I believe in the concept of the Citizen Architect. Architects have a professional obligation to safe guard the public’s health, safety and well being. In order to meet this obligation I believe architects must operate in fields other than that of professional practice. They must be engaged citizens, and bring their knowledge and skills to bear on a wide variety of issues through a wide variety of means.

The skills architects develop are not just applicable to the challenges of building design. They can be applied to a wide variety of problems because design is essentially the act of organizing a complex set of issues into a comprehensive solution. This involves breaking down large, complex problems into a set of simpler, interrelated problems, working with others to answer those smaller problems and then assembling the answers into a comprehensive solution.

Professionally I seek to create buildings that not only meet the clients needs but also help improve their context and the environment. My professional practice is focused on Metro Atlanta where development patterns are shifting from suburban expansion to urban infill. This increasing density and urbanization bring new and unique challenges to architecture . My goal is to create designs that anticipate density, that accommodate the changes it brings, and contribute to the quality of neighborhoods now and in the future.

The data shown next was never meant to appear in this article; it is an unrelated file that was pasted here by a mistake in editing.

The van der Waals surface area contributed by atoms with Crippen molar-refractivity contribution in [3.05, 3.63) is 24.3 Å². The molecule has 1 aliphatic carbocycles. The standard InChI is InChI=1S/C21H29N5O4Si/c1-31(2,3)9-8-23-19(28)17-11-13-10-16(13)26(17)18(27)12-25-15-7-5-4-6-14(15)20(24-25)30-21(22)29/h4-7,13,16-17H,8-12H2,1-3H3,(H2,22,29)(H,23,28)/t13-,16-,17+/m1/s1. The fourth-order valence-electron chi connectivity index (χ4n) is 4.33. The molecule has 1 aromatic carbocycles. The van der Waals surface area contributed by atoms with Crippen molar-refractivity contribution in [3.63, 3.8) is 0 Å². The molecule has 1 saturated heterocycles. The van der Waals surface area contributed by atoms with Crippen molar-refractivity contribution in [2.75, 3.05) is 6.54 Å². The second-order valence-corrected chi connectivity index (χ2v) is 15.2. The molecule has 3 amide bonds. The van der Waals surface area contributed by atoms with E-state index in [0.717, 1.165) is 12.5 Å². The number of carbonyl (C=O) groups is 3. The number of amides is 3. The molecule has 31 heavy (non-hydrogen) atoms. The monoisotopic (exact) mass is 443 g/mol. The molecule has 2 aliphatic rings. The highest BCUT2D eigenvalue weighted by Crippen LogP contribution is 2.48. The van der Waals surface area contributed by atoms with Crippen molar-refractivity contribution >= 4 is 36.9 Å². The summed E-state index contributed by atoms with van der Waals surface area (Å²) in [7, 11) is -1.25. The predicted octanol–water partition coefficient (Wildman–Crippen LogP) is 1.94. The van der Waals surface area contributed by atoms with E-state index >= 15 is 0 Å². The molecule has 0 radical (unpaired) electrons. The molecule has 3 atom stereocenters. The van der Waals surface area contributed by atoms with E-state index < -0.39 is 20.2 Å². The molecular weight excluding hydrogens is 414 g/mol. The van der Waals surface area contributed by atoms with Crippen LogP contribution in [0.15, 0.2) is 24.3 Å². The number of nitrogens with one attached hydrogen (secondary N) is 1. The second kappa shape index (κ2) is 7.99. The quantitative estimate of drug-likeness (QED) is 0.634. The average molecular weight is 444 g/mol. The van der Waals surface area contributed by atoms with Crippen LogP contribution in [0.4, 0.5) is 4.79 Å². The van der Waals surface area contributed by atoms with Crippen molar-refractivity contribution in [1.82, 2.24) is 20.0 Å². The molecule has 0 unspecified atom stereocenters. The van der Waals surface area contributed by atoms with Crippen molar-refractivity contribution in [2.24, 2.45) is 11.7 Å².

As a private citizen I work with a variety of volunteer organizations to educate the general public about the value of design and to advocate for better design in our communities. This work includes producing a design podcast, Shop Talk, for the Architecture and Design Center.

As an artist and arts advocate I’ve worked to develop public art projects, either by creating pieces, or in support of other’s creations.

In all my work I believe in rooting creative problem solving in a factual understanding of the issues. Architecture is not an expression of private thought. It is inherently public. It impacts everyone who comes in contact with it. As such, we have an obligation to insure the ideas we are proposing actually achieve the effects we claim they do. This is not a minimalist position, form does not simply follow function. Form is function. Form communicates important information to us, and plays an integral role in how we interact with spaces.

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